The nuclear erythroid 2-related factor 2 signaling pathway, best known as Nrf2, is a protective mechanism which functions as a “master regulator” of the human body’s antioxidant response. Nrf2 senses the levels of oxidative stress within the cells and triggers protective antioxidant mechanisms. While Nrf2 activation can have many benefits, Nrf2 “overexpression” can have several risks.
It appears that a balanced degree of NRF2 is essential towards preventing the overall development of a variety of diseases in addition to the general improvement of these health issues. However, NRF2 can also cause complications. The main cause behind NRF2 “overexpression” is due to a genetic mutation or a continuing chronic exposure to a chemical or oxidative stress, among others. Below, we will discuss the downsides of Nrf2 overexpression and demonstrate its mechanisms of action within the human body.
Research studies found that mice that don’t express NRF2 are more inclined to develop cancer in response to physical and chemical stimulation. Similar research studies, however, showed that NRF2 over-activation, or even KEAP1 inactivation, can result in the exacerbation of certain cancers, particularly if those pathways have been interrupted. Overactive NRF2 can occur through smoking, where continuous NRF2 activation is believed to be the cause of lung cancer in smokers. Nrf2 overexpression might cause cancerous cells not to self-destruct, while intermittent NRF2 activation can prevent cancerous cells from triggering toxin induction.
Additionally, because NRF2 overexpression increases the human body’s antioxidant ability to function beyond redox homeostasis, this boosts cell division and generates an unnatural pattern of DNA and histone methylation. This can ultimately make chemotherapy and radiotherapy less effective against cancer. Therefore, limiting NRF2 activation with substances like DIM, Luteolin, Zi Cao, or salinomycin could be ideal for patients with cancer although Nrf2 overactivation should not be considered to be the only cause for cancer. Nutrient deficiencies can affect genes, including NRF2. This might be one way as to how deficiencies contribute to tumors.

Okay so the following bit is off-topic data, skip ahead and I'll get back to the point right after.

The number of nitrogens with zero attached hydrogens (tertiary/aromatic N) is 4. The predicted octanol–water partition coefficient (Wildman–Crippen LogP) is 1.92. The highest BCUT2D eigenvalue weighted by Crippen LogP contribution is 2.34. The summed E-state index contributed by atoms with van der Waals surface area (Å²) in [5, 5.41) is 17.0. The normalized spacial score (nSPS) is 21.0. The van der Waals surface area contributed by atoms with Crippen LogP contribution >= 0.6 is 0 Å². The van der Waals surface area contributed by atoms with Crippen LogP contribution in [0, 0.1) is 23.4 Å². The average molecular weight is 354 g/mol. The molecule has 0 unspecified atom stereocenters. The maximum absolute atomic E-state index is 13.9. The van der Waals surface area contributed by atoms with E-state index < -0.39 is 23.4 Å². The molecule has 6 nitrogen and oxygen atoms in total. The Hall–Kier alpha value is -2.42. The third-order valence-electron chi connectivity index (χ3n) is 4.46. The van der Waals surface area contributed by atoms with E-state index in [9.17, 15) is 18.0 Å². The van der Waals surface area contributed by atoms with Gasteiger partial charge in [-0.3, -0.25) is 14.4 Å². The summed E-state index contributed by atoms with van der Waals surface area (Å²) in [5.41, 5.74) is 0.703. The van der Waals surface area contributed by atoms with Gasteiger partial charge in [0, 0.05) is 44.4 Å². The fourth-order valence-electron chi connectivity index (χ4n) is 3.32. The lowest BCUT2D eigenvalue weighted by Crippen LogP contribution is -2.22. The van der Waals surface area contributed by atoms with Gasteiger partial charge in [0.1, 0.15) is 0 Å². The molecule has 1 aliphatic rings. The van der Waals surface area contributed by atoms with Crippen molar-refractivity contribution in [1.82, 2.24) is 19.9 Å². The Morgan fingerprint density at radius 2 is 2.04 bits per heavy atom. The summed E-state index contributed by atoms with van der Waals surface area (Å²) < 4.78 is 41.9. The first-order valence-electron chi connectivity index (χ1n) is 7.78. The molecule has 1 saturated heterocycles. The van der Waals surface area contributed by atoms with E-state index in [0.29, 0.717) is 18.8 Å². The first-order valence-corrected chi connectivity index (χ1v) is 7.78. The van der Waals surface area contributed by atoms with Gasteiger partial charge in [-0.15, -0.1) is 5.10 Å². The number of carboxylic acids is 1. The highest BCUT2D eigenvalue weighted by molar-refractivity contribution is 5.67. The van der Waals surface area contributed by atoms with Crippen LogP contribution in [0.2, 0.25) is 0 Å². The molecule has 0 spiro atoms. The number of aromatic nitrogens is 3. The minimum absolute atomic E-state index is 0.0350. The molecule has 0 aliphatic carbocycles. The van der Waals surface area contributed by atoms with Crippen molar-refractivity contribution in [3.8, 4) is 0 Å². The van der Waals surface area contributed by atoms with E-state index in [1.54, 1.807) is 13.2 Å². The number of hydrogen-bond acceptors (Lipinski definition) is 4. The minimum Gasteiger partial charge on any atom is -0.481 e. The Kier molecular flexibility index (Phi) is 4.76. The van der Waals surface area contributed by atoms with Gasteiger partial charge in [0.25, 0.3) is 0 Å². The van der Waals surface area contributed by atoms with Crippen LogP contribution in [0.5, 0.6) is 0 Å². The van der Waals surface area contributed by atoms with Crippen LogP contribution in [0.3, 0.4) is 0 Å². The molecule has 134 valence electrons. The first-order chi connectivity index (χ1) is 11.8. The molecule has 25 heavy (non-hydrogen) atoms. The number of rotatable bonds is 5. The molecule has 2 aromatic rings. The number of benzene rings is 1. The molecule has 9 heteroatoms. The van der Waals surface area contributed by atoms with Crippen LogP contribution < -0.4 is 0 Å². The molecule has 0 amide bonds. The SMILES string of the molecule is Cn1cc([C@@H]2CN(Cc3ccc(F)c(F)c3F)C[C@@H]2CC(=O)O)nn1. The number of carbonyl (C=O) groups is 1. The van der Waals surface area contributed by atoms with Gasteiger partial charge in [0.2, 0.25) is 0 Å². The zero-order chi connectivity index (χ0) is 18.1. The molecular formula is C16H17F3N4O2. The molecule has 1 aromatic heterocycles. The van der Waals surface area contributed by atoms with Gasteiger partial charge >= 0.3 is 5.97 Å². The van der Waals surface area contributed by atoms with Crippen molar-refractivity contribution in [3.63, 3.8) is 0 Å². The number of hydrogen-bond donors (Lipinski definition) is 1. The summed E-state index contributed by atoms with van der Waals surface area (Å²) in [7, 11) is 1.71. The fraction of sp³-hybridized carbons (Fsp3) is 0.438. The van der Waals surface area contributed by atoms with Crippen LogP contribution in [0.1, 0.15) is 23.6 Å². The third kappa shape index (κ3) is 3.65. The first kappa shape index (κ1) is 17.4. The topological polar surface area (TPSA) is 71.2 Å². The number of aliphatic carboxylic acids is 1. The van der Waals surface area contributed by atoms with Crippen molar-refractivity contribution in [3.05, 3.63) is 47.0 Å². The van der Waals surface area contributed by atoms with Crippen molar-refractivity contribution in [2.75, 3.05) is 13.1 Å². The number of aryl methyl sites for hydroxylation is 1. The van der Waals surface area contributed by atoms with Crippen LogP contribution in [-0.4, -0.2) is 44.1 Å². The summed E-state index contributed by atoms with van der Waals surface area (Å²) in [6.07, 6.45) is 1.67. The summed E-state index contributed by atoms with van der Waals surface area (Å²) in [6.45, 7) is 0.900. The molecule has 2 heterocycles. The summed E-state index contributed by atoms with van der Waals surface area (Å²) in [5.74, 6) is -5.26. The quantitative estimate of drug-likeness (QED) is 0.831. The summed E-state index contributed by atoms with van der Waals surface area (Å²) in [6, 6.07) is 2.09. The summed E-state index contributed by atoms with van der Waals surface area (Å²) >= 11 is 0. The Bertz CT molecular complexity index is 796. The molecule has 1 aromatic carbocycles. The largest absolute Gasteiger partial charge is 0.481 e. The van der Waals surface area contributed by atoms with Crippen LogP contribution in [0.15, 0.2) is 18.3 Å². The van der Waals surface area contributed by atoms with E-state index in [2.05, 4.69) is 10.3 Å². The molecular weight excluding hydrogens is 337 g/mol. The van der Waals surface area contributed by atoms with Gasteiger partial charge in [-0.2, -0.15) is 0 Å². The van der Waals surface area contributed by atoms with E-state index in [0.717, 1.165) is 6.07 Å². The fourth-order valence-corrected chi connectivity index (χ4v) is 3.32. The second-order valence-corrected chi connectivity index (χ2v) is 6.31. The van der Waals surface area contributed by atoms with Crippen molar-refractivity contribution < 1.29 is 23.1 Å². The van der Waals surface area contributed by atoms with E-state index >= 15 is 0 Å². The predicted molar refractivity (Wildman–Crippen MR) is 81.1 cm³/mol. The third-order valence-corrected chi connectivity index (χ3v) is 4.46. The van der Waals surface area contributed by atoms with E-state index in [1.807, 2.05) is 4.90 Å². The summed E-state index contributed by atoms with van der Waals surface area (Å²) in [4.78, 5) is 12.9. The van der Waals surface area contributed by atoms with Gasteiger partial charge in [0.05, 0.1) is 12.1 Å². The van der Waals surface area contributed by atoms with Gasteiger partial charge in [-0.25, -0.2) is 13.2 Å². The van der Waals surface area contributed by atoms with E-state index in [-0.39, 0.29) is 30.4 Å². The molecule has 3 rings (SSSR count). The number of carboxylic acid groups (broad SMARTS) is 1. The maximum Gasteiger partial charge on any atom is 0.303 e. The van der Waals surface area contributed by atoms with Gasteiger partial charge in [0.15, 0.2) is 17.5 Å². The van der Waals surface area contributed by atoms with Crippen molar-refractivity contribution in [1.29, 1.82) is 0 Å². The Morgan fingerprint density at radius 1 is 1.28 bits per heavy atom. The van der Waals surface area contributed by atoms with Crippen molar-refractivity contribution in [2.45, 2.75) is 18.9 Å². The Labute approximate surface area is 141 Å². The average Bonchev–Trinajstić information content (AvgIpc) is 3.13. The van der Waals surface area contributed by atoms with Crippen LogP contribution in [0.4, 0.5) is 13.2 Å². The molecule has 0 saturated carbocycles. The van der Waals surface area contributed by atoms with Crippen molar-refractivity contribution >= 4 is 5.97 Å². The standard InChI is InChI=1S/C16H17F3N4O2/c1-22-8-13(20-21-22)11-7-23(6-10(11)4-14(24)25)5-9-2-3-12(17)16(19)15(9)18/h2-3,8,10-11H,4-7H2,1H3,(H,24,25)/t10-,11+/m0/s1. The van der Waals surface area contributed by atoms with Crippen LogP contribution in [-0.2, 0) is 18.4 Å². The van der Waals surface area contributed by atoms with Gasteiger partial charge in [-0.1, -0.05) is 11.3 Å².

The overactivation of Nrf2, can also affect the function of specific organs in the human body. NRF2 overexpression can ultimately block the production of the insulin-like growth factor 1, or IGF-1, from the liver, which is essential for the regeneration of the liver.
While the acute overexpression of Nrf2 may have its benefits, continuous overexpression of NRF2 may cause long-term harmful effects on the heart, such as cardiomyopathy. NRF2 expression can be increased through high levels of cholesterol, or the activation of HO-1. This is believed to be the reason why chronic elevated levels of cholesterol might cause cardiovascular health issues.
NRF2 overexpression has also been demonstrated to inhibit the capability to repigment in vitiligo as it might obstruct Tyrosinase, or TYR, action which is essential for repigmentation through melaninogenesis. Research studies have demonstrated that this process may be one of the primary reasons as to why people with vitiligo don’t seem to activate Nrf2 as efficiently as people without vitiligo.
Why NRF2 May Not Function Properly
NRF2 has to be hormetically activated in order to be able to take advantage of its benefits. In other words, Nrf2 shouldn’t trigger every minute or every day, therefore, it’s a great idea to take breaks from it, by way of instance, 5 days on 5 days off or every other day. NRF2 must also accomplish a specific threshold to trigger its hormetic response, where a small stressor may not be enough to trigger it.
Protein deglycase DJ-1, or just DJ-1, also called the Parkinson’s disease protein, or PARK7, is a master regulator and detector of the redox status in the human body. DJ-1 is essential towards regulating how long NRF2 can perform its function and produce an antioxidant response. In the case that DJ-1 becomes overoxidized, the cells will make the DJ-1 protein less accessible.
This process induces NRF2 activation to expire too fast since DJ-1 is paramount for maintaining balanced levels of NRF2 and preventing them from being broken down in the cell. In case the DJ-1 protein is non-existent or overoxidized, NRF2 expression will probably be minimal, even using DIM or alternative NRF2 activators. DJ-1 expression is imperative to restore impaired NRF2 action.